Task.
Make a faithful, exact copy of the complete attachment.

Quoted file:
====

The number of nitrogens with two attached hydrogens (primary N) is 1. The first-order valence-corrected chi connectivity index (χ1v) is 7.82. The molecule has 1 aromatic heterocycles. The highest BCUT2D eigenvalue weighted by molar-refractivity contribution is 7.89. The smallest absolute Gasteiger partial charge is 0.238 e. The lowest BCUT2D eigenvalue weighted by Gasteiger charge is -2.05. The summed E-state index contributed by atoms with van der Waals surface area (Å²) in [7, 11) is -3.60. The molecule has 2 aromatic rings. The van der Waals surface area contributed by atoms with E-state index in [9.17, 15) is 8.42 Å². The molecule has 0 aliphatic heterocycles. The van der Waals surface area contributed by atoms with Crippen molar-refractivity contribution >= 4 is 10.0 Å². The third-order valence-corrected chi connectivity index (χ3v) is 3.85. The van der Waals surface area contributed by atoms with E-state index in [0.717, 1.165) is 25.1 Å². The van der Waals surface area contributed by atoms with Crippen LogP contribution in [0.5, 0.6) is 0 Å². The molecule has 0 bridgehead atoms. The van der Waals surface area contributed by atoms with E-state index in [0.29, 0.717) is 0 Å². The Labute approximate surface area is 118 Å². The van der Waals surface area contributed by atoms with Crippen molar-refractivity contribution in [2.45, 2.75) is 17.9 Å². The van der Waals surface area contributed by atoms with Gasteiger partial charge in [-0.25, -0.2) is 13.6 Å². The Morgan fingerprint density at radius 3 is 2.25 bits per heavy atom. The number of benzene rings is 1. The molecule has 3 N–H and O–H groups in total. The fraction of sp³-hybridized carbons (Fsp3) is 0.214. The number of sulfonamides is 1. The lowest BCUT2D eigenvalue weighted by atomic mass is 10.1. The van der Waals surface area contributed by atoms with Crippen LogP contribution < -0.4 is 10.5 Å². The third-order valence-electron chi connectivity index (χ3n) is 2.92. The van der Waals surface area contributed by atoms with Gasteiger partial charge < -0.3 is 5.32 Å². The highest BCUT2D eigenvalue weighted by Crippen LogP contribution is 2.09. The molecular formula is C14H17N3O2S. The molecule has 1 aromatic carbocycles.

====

The number of nitrogens with two attached hydrogens (primary N) is 1. The first-order valence-corrected chi connectivity index (χ1v) is 7.82. The molecule has 1 aromatic heterocycles. The highest BCUT2D eigenvalue weighted by molar-refractivity contribution is 7.89. The smallest absolute Gasteiger partial charge is 0.238 e. The lowest BCUT2D eigenvalue weighted by Gasteiger charge is -2.05. The summed E-state index contributed by atoms with van der Waals surface area (Å²) in [7, 11) is -3.60. The molecule has 2 aromatic rings. The van der Waals surface area contributed by atoms with E-state index in [9.17, 15) is 8.42 Å². The molecule has 0 aliphatic heterocycles. The van der Waals surface area contributed by atoms with Crippen molar-refractivity contribution >= 4 is 10.0 Å². The third-order valence-corrected chi connectivity index (χ3v) is 3.85. The van der Waals surface area contributed by atoms with E-state index in [0.717, 1.165) is 25.1 Å². The van der Waals surface area contributed by atoms with Crippen LogP contribution in [0.5, 0.6) is 0 Å². The molecule has 0 bridgehead atoms. The van der Waals surface area contributed by atoms with E-state index in [0.29, 0.717) is 0 Å². The Labute approximate surface area is 118 Å². The van der Waals surface area contributed by atoms with Crippen molar-refractivity contribution in [2.45, 2.75) is 17.9 Å². The van der Waals surface area contributed by atoms with Gasteiger partial charge in [-0.25, -0.2) is 13.6 Å². The Morgan fingerprint density at radius 3 is 2.25 bits per heavy atom. The number of benzene rings is 1. The molecule has 3 N–H and O–H groups in total. The fraction of sp³-hybridized carbons (Fsp3) is 0.214. The number of sulfonamides is 1. The lowest BCUT2D eigenvalue weighted by atomic mass is 10.1. The van der Waals surface area contributed by atoms with Crippen LogP contribution < -0.4 is 10.5 Å². The third-order valence-electron chi connectivity index (χ3n) is 2.92. The van der Waals surface area contributed by atoms with Gasteiger partial charge < -0.3 is 5.32 Å². The highest BCUT2D eigenvalue weighted by Crippen LogP contribution is 2.09. The molecular formula is C14H17N3O2S. The molecule has 1 aromatic carbocycles.